milo’s career over the past two years has been fairly well-documented here at dimestore saints.  from his pair of eps to his cavalcade mixtape to his side-project scallops hotel, we haven’t missed much.  while milo’s first proper album, a toothpaste suburb, delivered some incredibly satisfying moments, it ultimately felt drawn-out and a bit uneven, perhaps because we’re used to consuming his thoughts in more concise doses.  that being said, the highlights of a toothpaste suburb are some of the finest works found in milo’s catalogue.  “objectifying rabbits” arrives just past the half-way mark of the record, and is the second part of a sequential triptych milo previewed before the album’s release date.  following the positively tender “you are go(o)d to me,” “objectifying rabbits” immediately reintroduces momentum into a toothpaste suburb with swelling synth progressions, setting up milo to deliver the finest opening line of 2014: “echolalia / lisztomania / i played my ukulele on the way to la grange, bruh.”  the non-sequiturs are there, but the lyrics are best-examined as an introduction to the song’s subject matter, which seems to find milo advocating for an appreciation of art and a positive outlook on life above all else.  milo dissents against hedonists and plato in his never-ending quest to convey his philosophical views, and open mike eagle’s closing verse compounds these thoughts in falsetto.  milo is a young artist with very complex thoughts, thoughts undoubtedly watered down to fit within the lyrical confines of a song.  although intensely personal songs radiate across a toothpaste suburb, “objectifying rabbits” is milo’s best effort in proclaiming his philosophical ethos.

 

best of 2014: music videos

as the years tick by, the music video seems to become an increasingly insignificant form of consumption.  though youtube is a powerful streaming source, lyric videos and static images accompanied by audio have largely become the norm.  amidst the changing landscape lies a handful of artists (check the output of honorable mentions fka twigs and perfume genius for further examples of consistently stunning work) and videographers still dedicated to enhanced storytelling through visual representation; we’ve compiled our five favorite offerings of 2014 below.

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5. lorde – “yellow flicker beat”


single-handedly curating the soundtrack to an assured universal blockbuster is no easy task for anyone, let alone a seventeen year-old.  lorde went two steps further, shouldering responsibility for the soundtrack’s monstrous lead single, “yellow flicker beat,” and its accompanying music video.  numerous comparisons were made to the aesthetic of david lynch, but the video particularly excels at showcasing lorde’s ownership of her artistic identity; her singular form of dancing becomes synonymous with the song’s anthemic chorus, further cramming a very natural artistic expression down the throats of detractors who expect something different from female pop stars.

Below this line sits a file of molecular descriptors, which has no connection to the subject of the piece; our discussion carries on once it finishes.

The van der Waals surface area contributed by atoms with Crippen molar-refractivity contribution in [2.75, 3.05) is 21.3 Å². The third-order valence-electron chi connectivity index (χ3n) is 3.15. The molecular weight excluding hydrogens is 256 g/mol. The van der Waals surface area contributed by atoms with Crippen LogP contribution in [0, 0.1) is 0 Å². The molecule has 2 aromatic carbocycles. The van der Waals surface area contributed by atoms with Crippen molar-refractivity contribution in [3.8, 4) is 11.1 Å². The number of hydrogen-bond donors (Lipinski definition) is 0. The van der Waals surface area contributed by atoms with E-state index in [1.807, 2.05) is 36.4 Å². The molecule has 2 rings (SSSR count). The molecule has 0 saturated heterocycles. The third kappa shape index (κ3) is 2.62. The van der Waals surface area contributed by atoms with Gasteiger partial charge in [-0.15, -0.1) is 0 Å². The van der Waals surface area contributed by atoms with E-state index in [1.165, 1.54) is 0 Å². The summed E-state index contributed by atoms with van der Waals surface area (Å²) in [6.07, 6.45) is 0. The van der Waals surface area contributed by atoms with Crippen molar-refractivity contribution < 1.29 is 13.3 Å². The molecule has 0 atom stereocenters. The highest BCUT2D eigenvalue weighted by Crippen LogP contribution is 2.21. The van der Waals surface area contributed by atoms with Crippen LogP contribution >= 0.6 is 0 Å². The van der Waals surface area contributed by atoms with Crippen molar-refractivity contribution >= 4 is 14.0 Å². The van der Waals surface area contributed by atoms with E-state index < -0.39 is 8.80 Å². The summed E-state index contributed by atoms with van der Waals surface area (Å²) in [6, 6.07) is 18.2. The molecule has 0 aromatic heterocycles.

4. pillar point – “dreamin'”


the surreal implications of the song’s title are aptly accentuated in the music video for “dreamin’.”  an early staple of pillar point’s career and the centerpiece of his self-titled debut album, “dreamin'” is forcibly reworked – in its introduction, anyways – to accommodate the contorted dancing style of the video’s protagonist, who seems to be a projection from the mind of the older man who appears at the beginning and end of the sequence.  yet despite the jubilance and dedication conveyed in the dance, “dreamin'” retains an incredible amount of poignancy, as the dancer’s feats go largely unnoticed.

3. caroline smith – “half about being a woman”


caroline smith tried her hand at r&b last year and wound up with half about being a woman, one of our favorite albums of 2013. nearly a year later she delivered a music video for the album’s title track that is at once heart-wrenching and uplifting, as smith’s monochromatic character traverses from utter despair to hardened confidence with a bit of help from her döppelganger.  raw emotions are rarely captured so effectively.

2. st. vincent – “digital witness”


a wes anderson color palate meets annie clark’s frazzled grey mane in st. vincent’s music video for “digital witness.”  clark has to be shortlisted as one of the best artists to emerge in the past decade, and the depth offered by her latest album only strengthens her claim to that exclusive club.  social commentary has often been a covert operation throughout st. vincent’s discography, but her views on the strong grip of modern technology are readily apparent on “digital witness.”  the martial rigidity of the song’s synthetic horn staccatos is mirrored by the nonsensical militaristic marching in the video, and the uniformity and repetitive acts performed by the cast is a metaphor for the enslaving power wielded by digital technology.  even clark, portrayed as a wary outsider, doesn’t seem to be fully free of its grasp.  just like the bulk of st. vincent’s output, both “digital witness” and its music video are beautiful at surface level and absolutely compelling once the outer layers are peeled away.